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Asia: Stocks mostly down, energy firms hit

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[HONG KONG] Asia stocks were mostly down Thursday, with energy and commodity firms taking a beating as investors digested news that an imminent Federal Reserve interest rate hike could be on the cards.

The declines followed a weak lead from Wall Street after minutes from the Federal Reserve's April policy meeting suggested an interest rate hike in June was much more likely than the market believed.

Expectations of a June rate increase based on CME rate derivatives jumped from less than five per cent last week to about 34 per cent.

Hong Kong fell 0.5 per cent in afternoon trade, while Sydney closed 0.6 per cent lower and Seoul dropped 0.5 per cent. Shanghai stocks closed flat.

"There is this enormous policy uncertainty," Randal Jenneke, Sydney-based fund manager at T Rowe Price Group Inc. told Bloomberg News.

"The Fed has changed the goal posts so many times, everyone is confused. No one knows when they're going to raise rates and no one knows what's going to be the key thing to trigger the decision."

Tokyo shares closed flat, with the benchmark Nikkei 225 index ticking up 0.01 per cent.

Shares had opened firmly higher, with exporters lifted after the US dollar surged against the yen, rising above the 110-level for the first time since the Bank of Japan surprised markets on April 28 by holding off fresh stimulus.

A weaker yen is good for Japan's exporting giants, such as Toyota and Sony, as it boosts their profitability and tends to stoke buying of their shares.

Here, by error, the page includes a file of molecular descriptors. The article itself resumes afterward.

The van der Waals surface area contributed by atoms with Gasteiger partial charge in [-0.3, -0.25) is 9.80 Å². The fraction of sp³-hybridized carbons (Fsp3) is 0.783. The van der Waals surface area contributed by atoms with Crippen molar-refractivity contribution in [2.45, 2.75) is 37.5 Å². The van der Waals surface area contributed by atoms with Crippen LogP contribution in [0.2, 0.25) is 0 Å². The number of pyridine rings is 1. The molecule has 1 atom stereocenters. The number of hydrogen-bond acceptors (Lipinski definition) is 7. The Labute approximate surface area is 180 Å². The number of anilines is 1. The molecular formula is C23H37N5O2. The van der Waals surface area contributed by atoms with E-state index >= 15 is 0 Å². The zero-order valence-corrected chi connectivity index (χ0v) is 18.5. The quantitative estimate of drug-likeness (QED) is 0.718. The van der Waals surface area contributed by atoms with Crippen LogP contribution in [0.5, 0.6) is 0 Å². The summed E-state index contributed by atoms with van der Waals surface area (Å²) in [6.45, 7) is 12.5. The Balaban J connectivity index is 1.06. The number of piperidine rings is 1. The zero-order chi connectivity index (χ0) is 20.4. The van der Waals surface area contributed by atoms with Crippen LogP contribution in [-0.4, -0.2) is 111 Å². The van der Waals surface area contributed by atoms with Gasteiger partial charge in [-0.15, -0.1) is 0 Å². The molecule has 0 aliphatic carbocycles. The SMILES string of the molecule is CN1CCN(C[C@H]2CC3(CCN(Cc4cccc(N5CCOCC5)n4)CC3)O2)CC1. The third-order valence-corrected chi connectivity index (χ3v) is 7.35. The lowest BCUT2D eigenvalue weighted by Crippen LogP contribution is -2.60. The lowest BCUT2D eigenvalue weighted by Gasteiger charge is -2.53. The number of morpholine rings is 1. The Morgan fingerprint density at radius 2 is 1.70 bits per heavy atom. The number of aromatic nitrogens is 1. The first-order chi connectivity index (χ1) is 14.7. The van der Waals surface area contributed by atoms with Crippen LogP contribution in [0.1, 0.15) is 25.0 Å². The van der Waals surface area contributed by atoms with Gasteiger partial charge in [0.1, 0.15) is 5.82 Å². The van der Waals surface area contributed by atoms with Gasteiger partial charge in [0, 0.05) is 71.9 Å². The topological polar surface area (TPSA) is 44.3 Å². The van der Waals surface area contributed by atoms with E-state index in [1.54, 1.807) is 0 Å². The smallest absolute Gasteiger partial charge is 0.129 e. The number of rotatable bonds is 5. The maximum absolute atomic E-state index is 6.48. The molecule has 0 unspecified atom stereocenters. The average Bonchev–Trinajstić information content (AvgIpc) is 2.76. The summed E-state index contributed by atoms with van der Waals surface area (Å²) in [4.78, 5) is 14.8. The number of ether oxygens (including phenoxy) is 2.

But the US unit gave up some of its gains Thursday afternoon, fetching 110.08 yen against 110.20 yen Wednesday in New York.

News that a US interest rate hike was increasingly likely put particular pressure on energy and commodity shares, as oil prices slumped in response to the greenback's surge.

A stronger US dollar puts downward pressure on oil, which is traded in the US currency.

US benchmark West Texas Intermediate was down 1.95 per cent to US$47.25 and Brent crude dropped 2.25 per cent to US$47.82.

Prices had hit fresh 2016 highs on Wednesday due in part to production outages resulting from wildfires around the Canadian oil sands hub of Fort McMurray.

Sydney-listed mining giant BHP Billiton slumped 3.7 per cent Thursday, Rio Tinto dived 3.3 per cent and Woodside Petroleum slid 1.2 per cent.

In Hong Kong, China's CNOOC and PetroChina both lost 2.3 per cent.

Tokyo-listed Inpex sank 5.9 per cent.

Taipei also tumbled, with materials firms among the worst hit. Formosa Chemicals & Fibre plunged 5 per cent and China Steel dived 1.9 per cent.

Some banking-linked equities rose, chasing sharp gains among financial firms in US and European markets.

In forex markets, the US dollar was broadly up against emerging market currencies as investors sought safety.

The Philippine peso was down against the US unit, though the Manila said Thursday the economy grew a better-than-expected 6.9 per cent in the first quarter, putting it on track to meet full year targets and making it one of Asia's best performers for the three-month period.

In early European trade London slipped 0.7 per cent, Frankfurt shed 1.0 per cent and Paris lost 0.6 per cent.

AFP